- Gordon Food Service;
- AVI Food Systems;
- Sysco; and
This is far from an exhaustive list, and many other companies exist that engage in this business.
If a grocery store sells expired food, but the food does not cause illness, a personal injury lawsuit will not be successful.
However, if the expired food caused a person to become ill, the grocery store can be liable for any injuries that resulted. Depending on the facts of the case, the grocery store may be liable under:
- a negligence standard;
- a products liability standard; or
Most dates posted on grocery store items are "sell by" dates, not true expiration dates.
Example: Milk is almost always marked with a "sell by" date, but not necessarily an "expiration" date. Janet buys milk that had a sell by date from 2 days ago. She takes it home and gets sick. Just because the milk was past the sell by date, does not automatically mean it was expired. She will have to prove the milk is what caused her illness.
Proving a food poisoning case can be difficult at times, but it is not impossible. The important first step is to determine where the contamination came from.
Some infections can take days to incubate, making it difficult to pinpoint exactly when and where a person picked up a foodborne illness. The best way to show that a particular restaurant or food service provider was the cause of a particular illness is to show that it also caused illnesses to others.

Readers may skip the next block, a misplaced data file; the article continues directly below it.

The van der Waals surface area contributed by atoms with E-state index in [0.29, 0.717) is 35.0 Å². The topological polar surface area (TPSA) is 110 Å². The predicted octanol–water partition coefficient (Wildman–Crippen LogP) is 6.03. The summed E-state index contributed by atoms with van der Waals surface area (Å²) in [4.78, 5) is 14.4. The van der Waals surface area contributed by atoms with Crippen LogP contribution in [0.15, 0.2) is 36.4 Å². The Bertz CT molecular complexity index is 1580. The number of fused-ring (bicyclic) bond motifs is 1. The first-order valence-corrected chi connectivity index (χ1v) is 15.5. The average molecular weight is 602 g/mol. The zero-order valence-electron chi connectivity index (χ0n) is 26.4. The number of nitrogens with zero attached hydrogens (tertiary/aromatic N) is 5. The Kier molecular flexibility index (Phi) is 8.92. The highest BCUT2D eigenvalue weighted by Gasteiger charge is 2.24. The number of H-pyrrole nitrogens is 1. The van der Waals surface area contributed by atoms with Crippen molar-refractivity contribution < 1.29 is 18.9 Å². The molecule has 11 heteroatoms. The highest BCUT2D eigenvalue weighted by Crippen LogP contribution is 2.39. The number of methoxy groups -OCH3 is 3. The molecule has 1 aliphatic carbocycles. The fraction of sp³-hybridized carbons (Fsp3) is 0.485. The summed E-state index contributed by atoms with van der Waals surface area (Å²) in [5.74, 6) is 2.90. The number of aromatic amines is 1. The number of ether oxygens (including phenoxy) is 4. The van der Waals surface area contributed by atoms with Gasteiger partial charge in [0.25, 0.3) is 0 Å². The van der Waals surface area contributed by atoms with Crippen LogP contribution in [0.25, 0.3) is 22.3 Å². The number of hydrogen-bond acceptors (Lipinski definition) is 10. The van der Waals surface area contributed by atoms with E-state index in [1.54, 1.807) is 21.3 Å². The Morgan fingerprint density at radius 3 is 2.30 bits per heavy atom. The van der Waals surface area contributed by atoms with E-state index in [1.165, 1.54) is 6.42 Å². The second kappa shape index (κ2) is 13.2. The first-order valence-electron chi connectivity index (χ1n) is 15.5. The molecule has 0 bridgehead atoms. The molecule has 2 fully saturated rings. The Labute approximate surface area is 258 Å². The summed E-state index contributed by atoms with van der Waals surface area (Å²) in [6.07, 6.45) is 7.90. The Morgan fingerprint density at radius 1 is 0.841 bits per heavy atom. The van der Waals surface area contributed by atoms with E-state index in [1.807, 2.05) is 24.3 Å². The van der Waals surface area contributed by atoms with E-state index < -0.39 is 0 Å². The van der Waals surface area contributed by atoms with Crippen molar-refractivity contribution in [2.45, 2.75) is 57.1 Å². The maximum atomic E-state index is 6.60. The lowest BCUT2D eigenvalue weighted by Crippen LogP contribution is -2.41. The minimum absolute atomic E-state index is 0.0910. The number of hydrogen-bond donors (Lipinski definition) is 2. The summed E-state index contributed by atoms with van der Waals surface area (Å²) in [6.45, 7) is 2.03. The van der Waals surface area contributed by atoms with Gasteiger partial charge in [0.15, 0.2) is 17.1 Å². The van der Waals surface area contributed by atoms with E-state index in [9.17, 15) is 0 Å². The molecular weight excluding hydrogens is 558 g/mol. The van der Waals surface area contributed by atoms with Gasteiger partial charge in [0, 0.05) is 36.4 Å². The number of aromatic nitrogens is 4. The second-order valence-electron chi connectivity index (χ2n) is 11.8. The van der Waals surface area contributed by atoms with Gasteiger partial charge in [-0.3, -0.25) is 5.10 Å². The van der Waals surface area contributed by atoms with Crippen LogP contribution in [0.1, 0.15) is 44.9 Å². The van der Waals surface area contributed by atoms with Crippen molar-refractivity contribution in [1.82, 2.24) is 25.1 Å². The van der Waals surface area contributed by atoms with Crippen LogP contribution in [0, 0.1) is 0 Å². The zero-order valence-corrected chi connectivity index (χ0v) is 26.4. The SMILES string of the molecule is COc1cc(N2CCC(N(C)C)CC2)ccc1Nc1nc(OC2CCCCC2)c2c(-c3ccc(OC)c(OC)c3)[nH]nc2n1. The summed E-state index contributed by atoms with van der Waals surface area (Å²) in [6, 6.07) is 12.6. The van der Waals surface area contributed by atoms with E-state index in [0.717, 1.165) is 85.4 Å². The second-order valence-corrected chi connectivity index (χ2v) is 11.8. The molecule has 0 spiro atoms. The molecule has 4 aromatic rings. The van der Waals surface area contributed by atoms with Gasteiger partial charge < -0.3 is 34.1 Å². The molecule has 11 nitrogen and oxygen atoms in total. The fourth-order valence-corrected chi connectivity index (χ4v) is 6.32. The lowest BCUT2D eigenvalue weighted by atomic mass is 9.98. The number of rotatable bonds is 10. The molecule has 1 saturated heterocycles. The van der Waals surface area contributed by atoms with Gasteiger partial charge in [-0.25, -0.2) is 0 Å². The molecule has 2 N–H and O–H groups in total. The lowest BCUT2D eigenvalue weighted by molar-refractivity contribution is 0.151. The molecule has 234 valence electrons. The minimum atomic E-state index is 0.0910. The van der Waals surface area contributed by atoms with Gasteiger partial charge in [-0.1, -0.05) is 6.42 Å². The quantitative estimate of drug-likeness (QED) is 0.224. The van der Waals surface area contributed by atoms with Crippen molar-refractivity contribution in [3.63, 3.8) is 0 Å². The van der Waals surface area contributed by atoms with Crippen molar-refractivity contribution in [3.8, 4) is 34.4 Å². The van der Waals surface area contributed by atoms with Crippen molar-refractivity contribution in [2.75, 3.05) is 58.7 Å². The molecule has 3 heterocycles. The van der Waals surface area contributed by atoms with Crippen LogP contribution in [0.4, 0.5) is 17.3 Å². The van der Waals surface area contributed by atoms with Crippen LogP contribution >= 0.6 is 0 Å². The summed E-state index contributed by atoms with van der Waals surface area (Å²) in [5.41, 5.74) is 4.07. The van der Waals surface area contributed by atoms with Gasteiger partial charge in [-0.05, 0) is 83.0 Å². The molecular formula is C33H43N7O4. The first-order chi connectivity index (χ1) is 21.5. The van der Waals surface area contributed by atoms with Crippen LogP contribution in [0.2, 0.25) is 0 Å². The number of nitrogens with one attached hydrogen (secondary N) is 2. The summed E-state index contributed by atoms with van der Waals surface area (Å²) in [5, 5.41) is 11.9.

Various evidence will be used in presenting and proving your personal injury case, including but not limited to:
- doctor notes and reports from any medical visits;
- expert medical testimony;
- virology and bacteriology experts;
- testimony of the injured person (the plaintiff);
- testimony of others who also became ill as a result.
Many types of bacteria and viruses can make people sick. Common illness-causing pathogens include:
- E. coli (Escherichia coli);
- Clostridium perfringens;
- Botulism (Clostridum botulinum);
- Salmonellosis (Salmonella);
- Staphylococcus aureus (Staph);
- Toxoplasmosis; and
- Hepatitis A.4
A person can recover both economic and non-economic damages as part of his or her personal injury lawsuit.
Economic (pecuniary) damages include:
These damages are more easily identifiable through documentary evidence and usually have a defined value.
Non-economic damages are those not typical "out-of-pocket" expenses. These losses are more subjective and include:
- pain and suffering;
- emotional distress;
- emotional distress;
- loss of enjoyment of life; and
- loss of consortium.
Call us for help...
For questions about food poisoning lawsuits in Colorado or to confidentially discuss your case with one of our skilled Colorado personal injury attorneys, do not hesitate to contact us. For cases in California or Nevada, please see our pages on food poisoning lawsuits in California and lawsuits for food poisoning in Las Vegas Nevada.
We represent clients in and around Denver, Colorado Springs, Aurora, Fort Collins, Lakewood, and several nearby cities.
- Lopez v. Trujillo, 399 P.3d 750 (Ct. App. Div. 1 2016). (To prove a prima facie negligence claim, the plaintiff must prove: (1) the defendant owed a legal duty of care; (2) the defendant breached that duty; (3) the plaintiff was injured; and (4) the defendant's breach caused that injury. citing Vigil v. Franklin, 103 P.3d 322, 325 (Colo.2004). Of these elements, duty is the threshold element.)
- 7 COPRAC 14:4 (Employees, servants, and agents--Course and scope of employment).
- Walker v. Ford Motor Company, 406 P.3d 845 (2017).
- Centers for Disease Control and Prevention. Food Safety. A-Z Index for Foodborne Illness.